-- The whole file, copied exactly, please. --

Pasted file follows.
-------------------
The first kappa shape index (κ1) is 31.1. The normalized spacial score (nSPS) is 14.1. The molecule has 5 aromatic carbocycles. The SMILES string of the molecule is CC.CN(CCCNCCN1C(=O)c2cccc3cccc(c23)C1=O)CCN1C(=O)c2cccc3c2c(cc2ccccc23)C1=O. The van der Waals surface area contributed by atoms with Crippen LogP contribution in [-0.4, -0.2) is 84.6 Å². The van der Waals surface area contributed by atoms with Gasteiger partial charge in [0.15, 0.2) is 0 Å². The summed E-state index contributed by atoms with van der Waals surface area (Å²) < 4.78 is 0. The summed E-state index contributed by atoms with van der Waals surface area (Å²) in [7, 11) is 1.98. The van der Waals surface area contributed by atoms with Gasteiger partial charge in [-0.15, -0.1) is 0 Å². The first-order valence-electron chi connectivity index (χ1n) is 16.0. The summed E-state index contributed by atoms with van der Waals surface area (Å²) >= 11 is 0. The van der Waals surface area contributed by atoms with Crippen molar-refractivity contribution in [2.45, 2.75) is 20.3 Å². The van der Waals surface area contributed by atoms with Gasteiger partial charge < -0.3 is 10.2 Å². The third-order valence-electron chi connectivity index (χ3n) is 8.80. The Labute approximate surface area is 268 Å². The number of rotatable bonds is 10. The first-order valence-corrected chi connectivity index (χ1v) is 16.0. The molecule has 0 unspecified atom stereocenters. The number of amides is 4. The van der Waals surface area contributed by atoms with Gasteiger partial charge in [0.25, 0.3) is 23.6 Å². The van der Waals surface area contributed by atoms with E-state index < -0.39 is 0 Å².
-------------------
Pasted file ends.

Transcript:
The first kappa shape index (κ1) is 31.1. The normalized spacial score (nSPS) is 14.1. The molecule has 5 aromatic carbocycles. The SMILES string of the molecule is CC.CN(CCCNCCN1C(=O)c2cccc3cccc(c23)C1=O)CCN1C(=O)c2cccc3c2c(cc2ccccc23)C1=O. The van der Waals surface area contributed by atoms with Crippen LogP contribution in [-0.4, -0.2) is 84.6 Å². The van der Waals surface area contributed by atoms with Gasteiger partial charge in [0.15, 0.2) is 0 Å². The summed E-state index contributed by atoms with van der Waals surface area (Å²) < 4.78 is 0. The summed E-state index contributed by atoms with van der Waals surface area (Å²) in [7, 11) is 1.98. The van der Waals surface area contributed by atoms with Gasteiger partial charge in [-0.15, -0.1) is 0 Å². The first-order valence-electron chi connectivity index (χ1n) is 16.0. The summed E-state index contributed by atoms with van der Waals surface area (Å²) >= 11 is 0. The van der Waals surface area contributed by atoms with Crippen molar-refractivity contribution in [2.45, 2.75) is 20.3 Å². The van der Waals surface area contributed by atoms with Gasteiger partial charge < -0.3 is 10.2 Å². The third-order valence-electron chi connectivity index (χ3n) is 8.80. The Labute approximate surface area is 268 Å². The number of rotatable bonds is 10. The first-order valence-corrected chi connectivity index (χ1v) is 16.0. The molecule has 0 unspecified atom stereocenters. The number of amides is 4. The van der Waals surface area contributed by atoms with Gasteiger partial charge in [0.25, 0.3) is 23.6 Å². The van der Waals surface area contributed by atoms with E-state index < -0.39 is 0 Å².